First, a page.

I appreciate these nuggets of incite you’ve given. I am currently sitting under liberal Christian education and the aim is to dismantle any semblance of God actually being who He says He is and reveals Himself as. Reading Sallie McFague’s “Metaphorical Theology” within a so called Systematic Theology class that no longer can claim to be systematic or theological except in its indoctrination of their own god(s) that meet the timely needs of our own culture. I wish, I wish, I sincerely wish this were just the condition of my Seminary, but in reality it is the condition of many mainline seminaries who seek to be “modern” and acceptable.

    Nonetheless, thank you for fighting the good fight and taking hold of every thought captive to obey Christ! This article helped clarify some important points for me.

    • Matt says:

      Thanks, J-Irving–assuming you meant “insight” rather than “incite.” Although to be fair, I do provide nuggets of both. 🙂

      It can’t be easy to persevere under that kind of education. May God bless you as you contend against the spirit of the age.

      Oh, and given your circumstances, you might also find my YouTube series on Theological Liberalism to be helpful:

  3. Paul says:

    “Instead, God created fathers, body & spirit together, specifically to be a representation of Himself. ”

    Exactly. This is why males are created (directly) in the image of God, and females aren’t.

    Gen 1 is a summary of the creation of man and the one taken from him: wo-man, given in more detail in Gen 2: it was the male who was created out of the dust of the earth, into God’s image, when God breathed His spirit into his nostrils. Eve was not similarly created, but taken out of man. God most likely did not breathe into her nostrils. When God walked in Eden, He looked like Adam, not like Eve. When God spoke to Abraham, He looked like Abraham, not like Sara. The whole NT helps us understand that hu-mans are represented in the first male, Adam. As such women only indirectly are created in God’s image, because they look like Adam. Similarly, Jesus was born a male, not a female.

    1 Cor 11 also shows this ordering; the head of woman is man, the head of man Christ. “A man ought not to cover his head, since he is the image and glory of God; but the woman is the glory of man.”

    Feminism trying to destroy the image of man is destroying the image of God. We can see its effects everywhere in society, including the churches. Females lifting themselves up to be like gods, which was the original sin of Eve. And males helping them rise to power, instead of not listening to their voices, like Adam was supposed to have done.

    • Matt says:

      I wouldn’t go so far as to say women aren’t made in the image of God. In Genesis 1, our being made male & female is mentioned in the same breath as being made in God’s image. The verses read like Hebrew poetry, in which the parallel lines generally imply a close relationship. Likewise, if men are created body and soul in God’s image, then surely “bone of our bone and flesh of our flesh” is as well when its handcrafted by God.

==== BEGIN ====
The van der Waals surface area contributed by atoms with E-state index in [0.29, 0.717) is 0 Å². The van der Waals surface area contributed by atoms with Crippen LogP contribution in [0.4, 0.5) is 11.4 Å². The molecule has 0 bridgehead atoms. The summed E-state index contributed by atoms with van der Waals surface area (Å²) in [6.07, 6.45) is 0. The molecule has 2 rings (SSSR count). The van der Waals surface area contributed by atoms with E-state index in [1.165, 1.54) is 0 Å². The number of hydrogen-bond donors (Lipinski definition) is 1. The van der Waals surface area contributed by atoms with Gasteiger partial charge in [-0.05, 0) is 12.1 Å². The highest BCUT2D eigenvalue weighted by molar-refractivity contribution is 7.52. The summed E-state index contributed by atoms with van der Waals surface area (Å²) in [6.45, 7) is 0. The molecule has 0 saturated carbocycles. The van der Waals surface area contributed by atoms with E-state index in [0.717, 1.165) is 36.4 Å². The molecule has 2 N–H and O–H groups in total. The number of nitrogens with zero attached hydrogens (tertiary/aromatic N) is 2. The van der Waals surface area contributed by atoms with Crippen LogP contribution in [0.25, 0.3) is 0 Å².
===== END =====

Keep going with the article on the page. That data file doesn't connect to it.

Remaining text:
That said, “indirectly” created in God’s image isn’t necessarily a bad way of putting it. There’s clearly an order to our creation. Woman is of man. And although she’s in God’s image, she’s also a representation of creation’s response to God’s love in the way she interacts with her husband.

  4. Paul says:

    Matt, I agree with you insofar I wouldn’t say women aren’t made in the image of God, because they share the image of men to a large degree, but indeed indirectly, not directly. Directly men are made in God’s image and reflect His maleness, but women obviously do not. And for sure the androgynous interpretation of God’s image must be wrong.

    (I would say that no one is more “male” than God, human males reflect that, not the other way around, although we should be careful to understand God’s maleness from extrapolating human maleness)

    As for the Genesis 1 summary: careful parsing already reveals the distinction between male and female. First v.26 does address the combination of male and female, but has a subtle shift: “Let us make adam/Adam in Our image, according to our likeness, and let *them* rule.” Adam “man” is masculine singular, “them” is plural, while referring to Adam. That still fits my interpretation, as female is seen as “part” of male, or being represented by male. Then v.27 “So God created the man in His own image, in the image of God He created him (male singular), male and female he created *them*.”
    The parallel of shifting from male singular adam/Adam to plural them (male/female) can be seen in both verses. It can be interpreted to reflect that woman are not directly created in the image of God, but reflect it to a lesser extent being created out of Adam.

    I don’t have enough expertise in Hebrew to assess if the formulation would have been different if God in His word wanted to explicitly express that both males and females are created in His image, each in equal amounts. It’s clear however that the symbolism of Eve being a secondary creation out of Adam is significant, and is confirmed in the NT (headship/head-covering/submission/authority/teaching).

  5. Another Matt says:

    Understanding “Father” as a reality instead of a metaphor seems much more sound than theological liberalism, since God calls himself Father… but isn’t Jesus also called “Father” in Isaiah 9:6? And isn’t the whole Trinity called “Father” in the Old Testament, in places like Isaiah 63:16 and Deuteronomy 32:6?

    I want to say that Father is not a metaphor, but then is Father likewise not a metaphor when used of Jesus or of the whole Trinity?